Bass cabinet. A large-diaphragm dynamic can be an excellent choice for miking an electric bass cabinet, especially when excessive volume raises concerns about using a condenser mic. Pointing the mic directly at the center of the speaker cone tends to emphasize treble response, upper harmonics, and pick and string sound. A rounder and bassier tone results from moving the mic toward the outside edge of the cone. A balanced tone can often be achieved simply by placing the mic between the center and the edge of the cone, and then angling it slightly toward the middle to increase high-end definition (see Fig. 3).
Bear in mind that many bass speakers these days have low-frequency ports, and often high-frequency tweeters as well. These features need to be taken into account and can either be emphasized or de-emphasized with mic placement.
Acoustic bass. I have found that a condenser mic is generally the best choice for recording acoustic bass, due to its faster transient response and better high end. However, a large-diaphragm dynamic can also deliver a satisfactory stand-up bass sound. And due to its lower susceptibility to feedback, this type of mic may be the best choice for a bass in live-sound reinforcement.
Miking the instrument in front of the bridge typically offers the most balanced and representational sound. But usually this kind of placement has to be at a distance of one foot or so to accommodate bowing. Miking the bass in front of the f holes provides more gain and better isolation but tends to favor a boomy and uneven timbre, with some notes coming out much louder than others.
Electric guitar. One of my favorite guitar mics is the large-diaphragm Sennheiser MD 421. The tonality of this mic, which blends high-end cutting power with low-end punch, seems perfect for many of my guitar recording needs. All of the aforementioned tips for recording a bass cabinet are also applicable here.
A great guitar-amp recording trick is to use the 421 and a ribbon mic side by side, directly in front of the speaker cone and about four to six inches back from the amplifier's grille cloth. To reduce the effects of phase cancellation, the diaphragms of the two mics should be as close together as physically possible.
Angling each of the mics slightly toward the outside edge of the speaker and then panning the two guitar tracks apart in the mix produces a stereoized sound that is bigger, airier, and more commanding than the conventional single-point guitar sound. This mic technique can also add excitement to any source run through a conventional amp: organ, synth, electric piano, amplified acoustic instruments, and samples.
Brass and sax. Condenser mics often have an exaggerated high-end response, which can make them less than ideal for recording brass instruments such as tuba and trombone. Dynamic mics (and ribbon mics as well) tend to soften the high-end sizzle on these instruments, making them easier on the ear when close-miking.
FIG. 4: Position the mic at the edge of the bell of a brass instrument to capture low end while mitigating harshness. Credit: Myles Boisen
Positioning the mic at the edge of the bell, rather than aiming it down the center of the bore, captures a more complex sound with superior low end and less harsh highs (see Fig. 4). Low brass instruments can also put out deafening SPLs, which a dynamic mic can easily handle.
The Sennheiser MD 421 and Electro-Voice RE20 are large-diaphragm mics commonly used on saxophones and brass. When a suitable condenser mic is not available, this type of microphone makes a good alternate choice for studio work.
The aforementioned transducers are also staples of any decently equipped live-sound setup. A large-diaphragm dynamic provides needed low-end heft, due to increased proximity effect as well as the boosted bass response of the mic itself. These mics also work well for less common wind instruments such as bass flute and bass clarinet.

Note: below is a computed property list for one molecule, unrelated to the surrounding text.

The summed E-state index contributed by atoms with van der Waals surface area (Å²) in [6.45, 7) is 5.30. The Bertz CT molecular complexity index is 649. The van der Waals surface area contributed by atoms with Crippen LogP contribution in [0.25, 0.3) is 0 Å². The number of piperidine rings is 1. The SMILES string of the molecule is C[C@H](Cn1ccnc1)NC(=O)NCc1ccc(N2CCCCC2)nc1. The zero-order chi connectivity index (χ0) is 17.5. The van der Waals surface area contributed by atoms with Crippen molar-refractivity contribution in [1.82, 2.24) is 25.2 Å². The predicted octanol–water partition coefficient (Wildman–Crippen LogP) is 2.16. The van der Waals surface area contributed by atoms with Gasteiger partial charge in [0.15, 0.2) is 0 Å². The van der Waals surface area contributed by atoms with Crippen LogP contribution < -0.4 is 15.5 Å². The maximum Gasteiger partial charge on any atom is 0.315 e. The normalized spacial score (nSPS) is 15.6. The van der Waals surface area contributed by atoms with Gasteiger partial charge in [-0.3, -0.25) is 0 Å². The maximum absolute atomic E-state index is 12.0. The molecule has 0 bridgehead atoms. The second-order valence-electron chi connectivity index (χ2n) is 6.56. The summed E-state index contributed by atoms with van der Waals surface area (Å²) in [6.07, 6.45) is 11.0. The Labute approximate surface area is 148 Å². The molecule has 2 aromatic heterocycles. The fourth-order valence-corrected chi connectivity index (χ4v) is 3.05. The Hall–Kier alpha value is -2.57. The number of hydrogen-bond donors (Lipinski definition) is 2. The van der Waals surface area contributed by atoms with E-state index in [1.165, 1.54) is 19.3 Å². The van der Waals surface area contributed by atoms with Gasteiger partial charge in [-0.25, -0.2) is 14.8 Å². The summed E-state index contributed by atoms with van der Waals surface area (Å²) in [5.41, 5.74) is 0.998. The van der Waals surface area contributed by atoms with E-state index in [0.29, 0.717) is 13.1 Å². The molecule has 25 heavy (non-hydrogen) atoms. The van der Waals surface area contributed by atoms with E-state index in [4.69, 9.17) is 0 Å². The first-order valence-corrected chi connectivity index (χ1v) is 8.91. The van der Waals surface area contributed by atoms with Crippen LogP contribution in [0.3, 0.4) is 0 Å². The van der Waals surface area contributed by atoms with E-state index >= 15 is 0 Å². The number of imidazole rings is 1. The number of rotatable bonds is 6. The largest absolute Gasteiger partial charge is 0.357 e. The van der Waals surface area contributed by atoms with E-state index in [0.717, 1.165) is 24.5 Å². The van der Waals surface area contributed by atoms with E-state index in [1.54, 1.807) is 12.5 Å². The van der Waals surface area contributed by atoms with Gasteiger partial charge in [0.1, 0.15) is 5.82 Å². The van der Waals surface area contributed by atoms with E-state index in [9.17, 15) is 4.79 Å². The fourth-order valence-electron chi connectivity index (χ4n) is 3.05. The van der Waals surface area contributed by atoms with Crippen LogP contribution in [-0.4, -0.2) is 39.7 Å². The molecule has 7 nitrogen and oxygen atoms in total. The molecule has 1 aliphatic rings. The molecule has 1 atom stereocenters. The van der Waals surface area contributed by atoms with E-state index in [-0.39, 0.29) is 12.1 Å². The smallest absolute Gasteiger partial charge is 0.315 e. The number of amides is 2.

Vocals. It's no secret that the huge, booming tone of a classic radio announcer is created by working a large-diaphragm dynamic mic as close as possible to deliver maximum intelligibility and proximity effect. Most condenser mics are too susceptible to popping for this kind of trick, and ribbon mics may well be damaged or destroyed by plosives this way.
In the studio, rock and rap vocalists in particular may be most comfortable with the freedom of movement and familiarity that a handheld dynamic mic provides. And for beatboxing, a dynamic mic is the only way to go. The resulting sound, though it may lack the transparency and air of a condenser mic, is often punchy, well defined, and easy to place in the foreground of a mix.
I have put large-diaphragm dynamics to work on a number of unusual jobs. These include miking the lower rotating bass speaker of a Leslie cabinet, tracking a didgeridoo, and using one as an experimental drum-room mic.
I obtained unusual coloration using a large-diaphragm dynamic as an ambient drum-room mic: I placed it inside the shell of a floor tom, which was laid on its side on the floor a few feet away from the drum kit. This technique tends to emphasize a few boomy low frequencies. But with some attention to placement and drum tuning, it can add a unique and hugely resonant timbre to the sound of the kit. I have also gotten some wild sounds by placing drum-room mics inside metal tins, canisters, and garbage cans.
Big and Bad
Although it's tempting to think of large-diaphragm dynamic mics as being for bass drum and other limited uses only, they form a versatile class of transducer with numerous potential applications for recording. Some models offer superior sonics and deluxe features applicable to instrumental and vocal use. And while dynamic mics have a reputation for being rugged and affordable rather than sonically sophisticated, in many cases they offer distinct advantages over the delicacy and flat response of condenser and ribbon mics.
Myles Boisen runs Guerrilla Recording and the Headless Buddha Mastering Lab in Oakland, California. He can be reached through his Web site atwww.mylesboisen.com.